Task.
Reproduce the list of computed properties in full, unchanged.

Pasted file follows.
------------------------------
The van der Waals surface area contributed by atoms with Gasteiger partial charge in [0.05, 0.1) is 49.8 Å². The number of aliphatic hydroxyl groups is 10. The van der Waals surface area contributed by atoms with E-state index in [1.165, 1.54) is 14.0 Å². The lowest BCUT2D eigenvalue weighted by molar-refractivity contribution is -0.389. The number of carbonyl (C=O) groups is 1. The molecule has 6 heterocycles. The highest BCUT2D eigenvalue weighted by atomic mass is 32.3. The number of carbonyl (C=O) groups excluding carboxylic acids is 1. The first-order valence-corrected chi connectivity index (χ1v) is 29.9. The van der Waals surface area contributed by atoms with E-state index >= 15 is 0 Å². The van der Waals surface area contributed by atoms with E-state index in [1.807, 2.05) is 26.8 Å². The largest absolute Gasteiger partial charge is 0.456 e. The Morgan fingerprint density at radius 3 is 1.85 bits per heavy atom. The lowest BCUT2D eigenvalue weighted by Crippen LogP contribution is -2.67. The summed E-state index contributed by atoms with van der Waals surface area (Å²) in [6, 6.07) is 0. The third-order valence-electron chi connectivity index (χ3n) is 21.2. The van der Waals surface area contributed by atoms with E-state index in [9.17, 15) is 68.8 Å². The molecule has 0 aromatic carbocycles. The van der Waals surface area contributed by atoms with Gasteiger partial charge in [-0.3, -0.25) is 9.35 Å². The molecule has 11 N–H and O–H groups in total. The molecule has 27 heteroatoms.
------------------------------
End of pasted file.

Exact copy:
The van der Waals surface area contributed by atoms with Gasteiger partial charge in [0.05, 0.1) is 49.8 Å². The number of aliphatic hydroxyl groups is 10. The van der Waals surface area contributed by atoms with E-state index in [1.165, 1.54) is 14.0 Å². The lowest BCUT2D eigenvalue weighted by molar-refractivity contribution is -0.389. The number of carbonyl (C=O) groups is 1. The molecule has 6 heterocycles. The highest BCUT2D eigenvalue weighted by atomic mass is 32.3. The number of carbonyl (C=O) groups excluding carboxylic acids is 1. The first-order valence-corrected chi connectivity index (χ1v) is 29.9. The van der Waals surface area contributed by atoms with E-state index >= 15 is 0 Å². The van der Waals surface area contributed by atoms with E-state index in [1.807, 2.05) is 26.8 Å². The largest absolute Gasteiger partial charge is 0.456 e. The Morgan fingerprint density at radius 3 is 1.85 bits per heavy atom. The lowest BCUT2D eigenvalue weighted by Crippen LogP contribution is -2.67. The summed E-state index contributed by atoms with van der Waals surface area (Å²) in [6, 6.07) is 0. The third-order valence-electron chi connectivity index (χ3n) is 21.2. The van der Waals surface area contributed by atoms with E-state index in [9.17, 15) is 68.8 Å². The molecule has 0 aromatic carbocycles. The van der Waals surface area contributed by atoms with Gasteiger partial charge in [-0.3, -0.25) is 9.35 Å². The molecule has 11 N–H and O–H groups in total. The molecule has 27 heteroatoms.